Second, there exists a continuum of equilibrium trajectories with the property that the value of private currencies monotonically converges to zero. This result is intriguing because it shows that the self-fulfilling inflationary episodes highlighted by Obstfeld and Rogoff (1983) and Lagos and Wright (2003) in economies with government-issued money and a money-growth rule are not an inherent feature of public monies. Private monies are also subject to self-fulfilling inflationary episodes, even when they are issued by profit-maximizing, long-lived entrepreneurs who care about the future value of their monies.
Third, we show that although the equilibrium with stable currencies Pareto dominates all other equilibria in which the value of private currencies declines over time, a purely private monetary system does not provide the socially optimum quantity of money. Private money does not solve the trading frictions at the core of LW and, more generally, of essential models of money (Wallace, 2001). In a well-defined sense, the market fails at providing the right amount of money in ways that it does not fail at providing the right amount of other goods and services.
Fourth, we characterize asymmetric equilibria in which one private currency drives the other currencies out of the market. In these equilibria, a single entrepreneur becomes the sole issuer of currency in the economy (a possibility conjectured by Hayek, 1999). Which currency dominates is indeterminate. However, the threat of entry constrains the behavior of this surviving entrepreneur. Market participants understand the discipline imposed by free entry, even though everybody sees a single private agent supplying all currency in the economy. As in the symmetric class, these equilibria may imply a stable or a declining value of money.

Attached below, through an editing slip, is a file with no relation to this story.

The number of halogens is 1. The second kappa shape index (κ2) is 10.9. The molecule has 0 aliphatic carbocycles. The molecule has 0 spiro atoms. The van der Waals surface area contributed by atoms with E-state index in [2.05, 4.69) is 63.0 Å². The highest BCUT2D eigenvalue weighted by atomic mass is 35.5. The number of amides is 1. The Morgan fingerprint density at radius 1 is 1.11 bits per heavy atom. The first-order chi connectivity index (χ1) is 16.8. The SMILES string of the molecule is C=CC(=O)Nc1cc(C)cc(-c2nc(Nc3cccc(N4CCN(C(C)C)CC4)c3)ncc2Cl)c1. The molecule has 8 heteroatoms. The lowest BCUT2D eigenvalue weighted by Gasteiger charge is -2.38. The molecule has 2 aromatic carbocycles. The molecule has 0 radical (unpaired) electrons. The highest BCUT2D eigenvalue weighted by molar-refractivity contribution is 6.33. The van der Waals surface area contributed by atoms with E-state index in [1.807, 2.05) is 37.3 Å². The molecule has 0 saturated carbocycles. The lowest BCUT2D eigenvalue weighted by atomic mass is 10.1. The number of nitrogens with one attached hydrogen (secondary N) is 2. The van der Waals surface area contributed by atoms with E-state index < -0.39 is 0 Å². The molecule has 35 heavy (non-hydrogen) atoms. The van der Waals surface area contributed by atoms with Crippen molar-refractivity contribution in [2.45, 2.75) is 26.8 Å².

Fifth, when we introduce a government competing with private money, we recover the set of equilibrium allocations characterized by LW as a particular case in our analysis. Also, we show that a hybrid monetary arrangement with constant prices requires the government to follow a constant money supply policy. Because the problem of achieving a unique efficient equilibrium remains unresolved under a money-growth rule, we investigate the extent to which the presence of government money can simultaneously promote stability and efficiency under an alternative policy rule. In particular, we study the properties of a policy rule that pegs the real value of government money. Under this alternative regime, the properties of the dynamic system substantially change as we vary the policy parameter determining the target for the real value of government money. We show that it is possible to implement an efficient allocation as the unique global equilibrium, but this requires driving private money out of the economy.
Sixth, we study the situation where the entrepreneurs use productive capital. We can think about this case as an entrepreneur, for example, issuing money to be used for purchases of goods on her internet platform. The presence of productive capital fundamentally changes the properties of the dynamic system describing the evolution of the real value of private currencies. Autarky is no longer a steady state and, as a result, there can be no equilibrium with the property that the value of private currencies converges to zero. Furthermore, it is possible to obtain an allocation that is arbitrarily close to the efficient one as the unique equilibrium provided capital is sufficiently productive. This allocation vindicates Hayek’s proposal. It also links our research to the literature on the provision of liquidity by productive firms (Holmstrom and Tirole, 2011, and Dang, Gorton, Holmstrom, and Ordo~nez, 2014).
We have further results involving automata issuing currency (inspired by the software protocol behind Bitcoin and other cryptocurrencies) and the possible role of network effects on currency circulation, but in the interest of space, we delay their discussion until later in the paper.